GNC's system is different. The additional compensation Plaintiff received was not based on the type or amount of hours he worked, but on his ability (or perhaps luck) in finalizing a sale. The commissions were paid based on sales, irrespective of hours worked. Indeed, a store manager who worked more hours might garner more commissions, but he might not.

In sum, O'Brien did not address whether an employer may use the FWW to compensate overtime work when its employees are paid a performance-based, non-discretionary commission in addition to a weekly salary. The pertinent regulation, 29 C.F.R. § 778.114, does not expressly forbid the use of the FWW with a commission-based system. Plaintiff has not identified any case that interprets § 778.114 as prohibiting the FWW method where performance-based commissions are paid. In fact, the majority of courts that have addressed performance-based bonuses have found them compatible with the FWW method. The court agrees with this majority and finds that an employer may utilize the FWW even when an employee's pay may vary based on performance-based commissions.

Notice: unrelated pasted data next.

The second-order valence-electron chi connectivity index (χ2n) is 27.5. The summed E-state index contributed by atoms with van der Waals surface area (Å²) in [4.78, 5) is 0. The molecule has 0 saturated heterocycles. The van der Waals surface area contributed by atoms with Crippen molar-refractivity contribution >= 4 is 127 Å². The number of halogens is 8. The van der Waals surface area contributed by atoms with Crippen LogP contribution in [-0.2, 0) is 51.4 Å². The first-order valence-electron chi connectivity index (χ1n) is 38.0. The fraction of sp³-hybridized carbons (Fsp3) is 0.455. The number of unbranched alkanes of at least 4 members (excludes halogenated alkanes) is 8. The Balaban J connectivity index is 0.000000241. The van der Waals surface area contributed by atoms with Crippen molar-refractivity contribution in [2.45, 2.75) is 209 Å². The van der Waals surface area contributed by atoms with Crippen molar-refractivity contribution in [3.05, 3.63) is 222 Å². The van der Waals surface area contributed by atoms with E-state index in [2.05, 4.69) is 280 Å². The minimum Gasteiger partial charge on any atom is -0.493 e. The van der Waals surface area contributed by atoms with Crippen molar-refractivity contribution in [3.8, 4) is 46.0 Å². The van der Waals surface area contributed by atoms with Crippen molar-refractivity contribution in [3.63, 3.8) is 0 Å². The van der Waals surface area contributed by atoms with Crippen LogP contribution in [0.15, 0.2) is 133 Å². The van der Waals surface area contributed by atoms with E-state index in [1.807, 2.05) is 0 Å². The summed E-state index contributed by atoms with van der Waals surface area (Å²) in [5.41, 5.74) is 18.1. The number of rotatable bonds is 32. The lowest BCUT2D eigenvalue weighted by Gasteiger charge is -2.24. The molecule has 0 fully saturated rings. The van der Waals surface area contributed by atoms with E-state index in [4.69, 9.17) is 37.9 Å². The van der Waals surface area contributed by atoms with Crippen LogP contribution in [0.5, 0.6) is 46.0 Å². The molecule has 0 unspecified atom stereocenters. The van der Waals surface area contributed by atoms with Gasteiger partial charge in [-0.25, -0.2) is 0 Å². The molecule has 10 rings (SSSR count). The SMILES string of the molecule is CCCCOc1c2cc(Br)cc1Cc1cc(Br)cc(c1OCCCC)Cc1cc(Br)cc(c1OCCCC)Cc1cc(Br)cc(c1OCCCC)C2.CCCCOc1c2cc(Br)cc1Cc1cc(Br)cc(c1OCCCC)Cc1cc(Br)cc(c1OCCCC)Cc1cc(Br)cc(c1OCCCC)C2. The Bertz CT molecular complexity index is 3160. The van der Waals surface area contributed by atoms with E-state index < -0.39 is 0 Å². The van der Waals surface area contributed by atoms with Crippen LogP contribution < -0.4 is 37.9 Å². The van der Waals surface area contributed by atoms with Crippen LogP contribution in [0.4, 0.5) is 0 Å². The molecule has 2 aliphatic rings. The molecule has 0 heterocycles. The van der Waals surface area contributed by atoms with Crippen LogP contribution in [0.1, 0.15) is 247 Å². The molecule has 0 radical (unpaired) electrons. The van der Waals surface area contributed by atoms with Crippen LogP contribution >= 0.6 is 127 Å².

For the foregoing reasons, Defendants' Motion to Dismiss (Dkt. No. 8) is hereby ALLOWED. The clerk will enter judgment for Defendants. This case may now be closed.

It is So Ordered.